A Python project for optimizing the 8 Queens Puzzle using the Genetic Algorithm implemented in PyGAD.

The project uses the Kivy cross-platform Python framework for building the GUI of the 8 queens puzzle. The GUI helps to visualize the solutions reached while the genetic algorithm (GA) is optimizing the problem to find the best solution.

For implementing the genetic algorithm, the PyGAD library is used. Check its documentation here: https://pygad.readthedocs.io

PyGAD Installation

To install PyGAD, simply use pip to download and install the library from PyPI (Python Package Index). The library lives a PyPI at this page https://pypi.org/project/pygad.

For Windows, issue the following command:

pip install pygad

For Linux and Mac, replace pip by use pip3 because the library only supports Python 3.

pip3 install pygad

PyGAD is developed in Python 3.7.3 and depends on NumPy for creating and manipulating arrays and Matplotlib for creating figures. The exact NumPy version used in developing PyGAD is 1.16.4. For Matplotlib, the version is 3.1.0.

Project GUI

The project comes with a GUI built in Kivy, a cross-platform Python framework for building natural user interfaces. Before using the project, install Kivy:

pip install kivy

Because the project is built using Python 3, use pip3 instead of pip for Mac/Linux:

pip3 install kivy

Check this Stackoverflow answer to install other libraries that are essential to run Kivy: https://stackoverflow.com/a/44220712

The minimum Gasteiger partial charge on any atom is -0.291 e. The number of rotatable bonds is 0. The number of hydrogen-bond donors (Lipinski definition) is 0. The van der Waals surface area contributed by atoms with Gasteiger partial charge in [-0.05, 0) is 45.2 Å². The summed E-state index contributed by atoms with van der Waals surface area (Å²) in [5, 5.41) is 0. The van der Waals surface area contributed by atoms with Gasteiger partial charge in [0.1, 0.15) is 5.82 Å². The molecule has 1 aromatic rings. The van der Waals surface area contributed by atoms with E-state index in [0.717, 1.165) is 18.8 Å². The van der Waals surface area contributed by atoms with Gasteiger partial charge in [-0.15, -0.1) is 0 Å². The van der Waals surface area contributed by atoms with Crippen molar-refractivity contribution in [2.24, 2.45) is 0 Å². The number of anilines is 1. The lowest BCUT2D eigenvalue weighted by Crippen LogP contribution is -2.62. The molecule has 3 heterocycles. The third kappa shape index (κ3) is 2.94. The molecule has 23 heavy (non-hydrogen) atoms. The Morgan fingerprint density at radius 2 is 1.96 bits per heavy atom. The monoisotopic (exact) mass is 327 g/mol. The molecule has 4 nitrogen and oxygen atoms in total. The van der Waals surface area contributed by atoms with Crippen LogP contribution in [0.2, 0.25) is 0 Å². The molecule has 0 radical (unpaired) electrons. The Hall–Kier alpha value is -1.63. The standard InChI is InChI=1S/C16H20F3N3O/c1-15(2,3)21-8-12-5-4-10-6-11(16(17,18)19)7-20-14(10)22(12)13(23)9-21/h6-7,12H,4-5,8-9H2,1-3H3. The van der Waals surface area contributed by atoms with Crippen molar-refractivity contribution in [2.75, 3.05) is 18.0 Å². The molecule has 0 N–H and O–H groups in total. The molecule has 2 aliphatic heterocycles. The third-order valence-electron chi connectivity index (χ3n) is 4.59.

The main file for this project is called main.py which holds the code for building the GUI and instantiating PyGAD for running the genetic algorithm.

After running the main.py file successfully, the window will appear as given in the figure below. The GUI uses a GridLayout for creating an 8x8 grid. This grid represents the board of the 8 queen puzzle.


The objective of the GA is to find the best locations for the 8 queens so that no queen is attacking another horizontally, vertically, or diagonally. This project assumes that no 2 queens are in the same row. As a result, we are sure that no 2 queens will attack each other horizontally. This leaves us to the 2 other types of attacks (vertically and diagonally).

The bottom part of the window has 3 Button widgets and 1 Label widget. From left to right, the description of the 3 Button widgets is as follows:

  • The Initial Population button creates the initial population of the GA.
  • The Show Best Solution button shows the best solution in the last generation the GA stopped at.
  • The Start GA button starts the GA iterations/generations.

The Label widget just prints some informational messages to the user. For example, it prints the fitness value of the best solution when the user presses the Show Best Solution button.

Steps to Use the Project

Follow these steps to use the project:

  1. Run the main.py file.
  2. Press the Initial Population Button.
  3. Press the Start GA Button.

After pressing the Start GA button, the GA uses the initial population and evolves its solutions until reaching the best possible solution.

Behind the scenes, some important stuff was built that includes building the Kivy GUI, instantiating PyGAD, preparing the the fitness function, preparing the callback function, and more. For more information, please check the tutorial titled 8 Queen Puzzle Optimization Using a Genetic Algorithm in Python.

6 Attacks

After running the main.py file and pressing the Initial Population button, the next figure shows one possible initial population in which 6 out of 8 queens are attacking each other.


In the Label, the fitness value is calculated as 1.0/number of attacks. In this case, the fitness value is equal to 1.0/6.0 which is 0.1667.

The next figures shows how the GA evolves the solutions until reaching the best solution in which 0 attacks exists.

5 Attacks


4 Attacks


3 Attacks


2 Attacks


1 Attack


0 Attacks (Optimal Solution)